Canons Of Dort (19): Unconditional Atonement

Christ did not die in order to create the mere possibility or the potential of salvation. He died to accomplish salvation.

The atonement was not conditional. Like election, it was unconditional because the love of God is unconditional. Christ did not atone for those who do their part. The atonement is not effective when we meet a condition. Rather, Synod celebrated Christ the Bridegroom who came for his bride, who redeemed her, who sent his Holy Spirit to regenerate his Bride and unite her to himself and who will certainly take her to himself at the last day.


In 1611, Franciscus Gormarus (1563–1641), one of the principals in the controversy surrounding Arminius resigned his position in the theology faculty in the University of Leiden. He was frustrated by the fact that after Arminius’ death, the governors of the University had appointed Conrad Vorstius (1569–1622), whom Gomarus suspected of being a Socinian. They professed to believe Scripture but interpreted it in such a way as to deny the deity of Christ, the substitutionary atonement, and the Trinity among other things. Their method of interpretation and theology has been correctly called “biblicism.” It was not that they followed Scripture but that they proposed to read the Bible as if no one had ever done it before. They rejected the ancient ecumenical creeds (e.g., the Apostles’ Creed, the Nicene Creed, the Definition of Chalcedon, the Athanasian Creed) and they rejected the Protestant confessions. Further, underneath their biblicism lay rationalism, the elevation of reason over Scripture. It is worth knowing a bit about the Socinians since there are many erstwhile evangelicals and even some who identify as Reformed who share some of their convictions and methods. Despite his assertions of his orthodoxy, the Synod of Dort condemned him and banished him from the Dutch Republic.

From Leiden Gomarus went to Middleburg where he served as minister of the congregation and gave theological lectures for four years until he went to Saumur, where he taught from 1615–18. His successor, however, marked in important ways, a sharp departure from Gomarus’ theology. John Cameron (c. 1579–1625) taught in Saumur from 1618–20 and again in 1623. He developed a doctrine of salvation that argued that God the Spirit does not regenerate the human will in the way that the Augustinian and Reformed theologians and churches had hitherto taught. It was more a matter of moral persuasion than a realistic renewal of the will. Cameron, along with Moïses Amyraut (1596–1644) and Josué La Place (1596–1665) taught, according to B. B. Warfield (Works, 5.364–65)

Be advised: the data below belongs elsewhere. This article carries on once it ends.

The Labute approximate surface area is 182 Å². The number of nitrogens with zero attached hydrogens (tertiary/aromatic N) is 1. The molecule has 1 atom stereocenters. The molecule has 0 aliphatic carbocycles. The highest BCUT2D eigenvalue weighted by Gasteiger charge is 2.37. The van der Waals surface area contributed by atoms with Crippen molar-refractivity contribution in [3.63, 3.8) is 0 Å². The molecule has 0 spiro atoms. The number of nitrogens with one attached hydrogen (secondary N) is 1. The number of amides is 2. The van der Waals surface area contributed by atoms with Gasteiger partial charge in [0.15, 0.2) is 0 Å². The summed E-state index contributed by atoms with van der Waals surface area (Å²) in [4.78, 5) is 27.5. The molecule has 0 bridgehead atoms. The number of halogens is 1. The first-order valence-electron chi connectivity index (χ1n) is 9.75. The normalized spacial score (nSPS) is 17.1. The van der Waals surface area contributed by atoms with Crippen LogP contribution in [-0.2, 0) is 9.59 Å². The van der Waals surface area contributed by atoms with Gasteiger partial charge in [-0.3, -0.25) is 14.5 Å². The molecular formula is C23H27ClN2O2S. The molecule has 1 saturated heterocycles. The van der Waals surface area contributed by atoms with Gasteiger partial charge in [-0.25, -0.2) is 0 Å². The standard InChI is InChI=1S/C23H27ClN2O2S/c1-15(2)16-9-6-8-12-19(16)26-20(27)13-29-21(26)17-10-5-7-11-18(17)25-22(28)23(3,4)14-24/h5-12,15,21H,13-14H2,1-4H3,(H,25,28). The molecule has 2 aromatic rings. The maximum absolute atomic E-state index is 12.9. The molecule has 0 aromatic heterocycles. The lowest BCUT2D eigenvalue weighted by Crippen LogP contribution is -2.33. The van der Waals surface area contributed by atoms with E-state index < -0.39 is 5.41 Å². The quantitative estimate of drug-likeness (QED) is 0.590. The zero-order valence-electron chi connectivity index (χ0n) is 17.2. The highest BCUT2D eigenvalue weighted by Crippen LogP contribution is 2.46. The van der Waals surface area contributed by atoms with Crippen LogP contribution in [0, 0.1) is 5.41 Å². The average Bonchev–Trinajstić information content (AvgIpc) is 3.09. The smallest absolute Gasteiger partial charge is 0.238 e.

…that election succeeds, in the order of thought, not merely the decree of the fall but that of redemption as well, taking the term redemption here in the narrower sense of the impetration of redemption by Christ. They thus suppose that in His electing decree God conceived man not merely as fallen but as already redeemed. This involves a modified doctrine of the atonement from which the party has received the name of Hypothetical Universalism, holding as it does that Christ died to make satisfaction for the sins of all men without exception if—if, that is, they believe: but that, foreseeing that none would believe, God elected some to be granted faith through the effectual operation of the Holy Spirit.

In short, the Hypothetical Universalists removed the limit from the atonement and pushed it back a step to the application of redemption. This allowed them to say that “Christ died for all men and every man” (to use the language of the Remonstrants). One reason to adopt such language was to appease the Lutherans, since some held out hope through at least part of the 17th century of some kind of a reunion (so Nicholas Fornerod, “A Reappraisal of the Genevan Delegation,” in Revisiting the Synod of Dort, 213). Another was that such language was said to give a better account of some passages of Scripture.

Well before the Amyraldian Controversy broke out in Saumur, however, there were Reformed theologians, including at least two delegates to the Synod of Dort, who were toying with alternative language concerning the atonement. In his 1627 Dissertation on the Death of Christ John Davenant (1572–1641) argued for a kind of hypothetical universalism. Davenant apparently held some version of this view while he was a delegate to Dort. His colleague, Samuel Ward (1572–43) also held some version of this position. I say “some version” because even in Davenant’s Dissertation it thesis is not always entirely clear. As a teacher, should a student have submitted this as a Master’s Thesis I should have returned it with a demand that he state unequivocally his position and clearly contrast it with other views. Still, he agreed with the Synod of Dort (more on this in a moment) that the inherent dignity and power of the atonement was sufficient for the sins of all men and every man. He repeatedly argued that Christ’s death was “applicable” to all men. He argued more than this, however. There is a sense, he argued, in which Christ may be said to have died for all men but that he did not actually obtain salvation for all. The limit then is not in the atonement but in the will of God to apply salvation to all. God, he argued, has not determined to apply the work of Christ to all. That Christ died for all is the necessary foundation to the universal offer of the gospel (see e.g., pp. 344–45). He used the analogy of a physician offering salvation to a plague ravaged village. The medicine is efficacious but the villagers must be willing to take the medicine. If they refuse the fault is not with the physician nor with the medicine.

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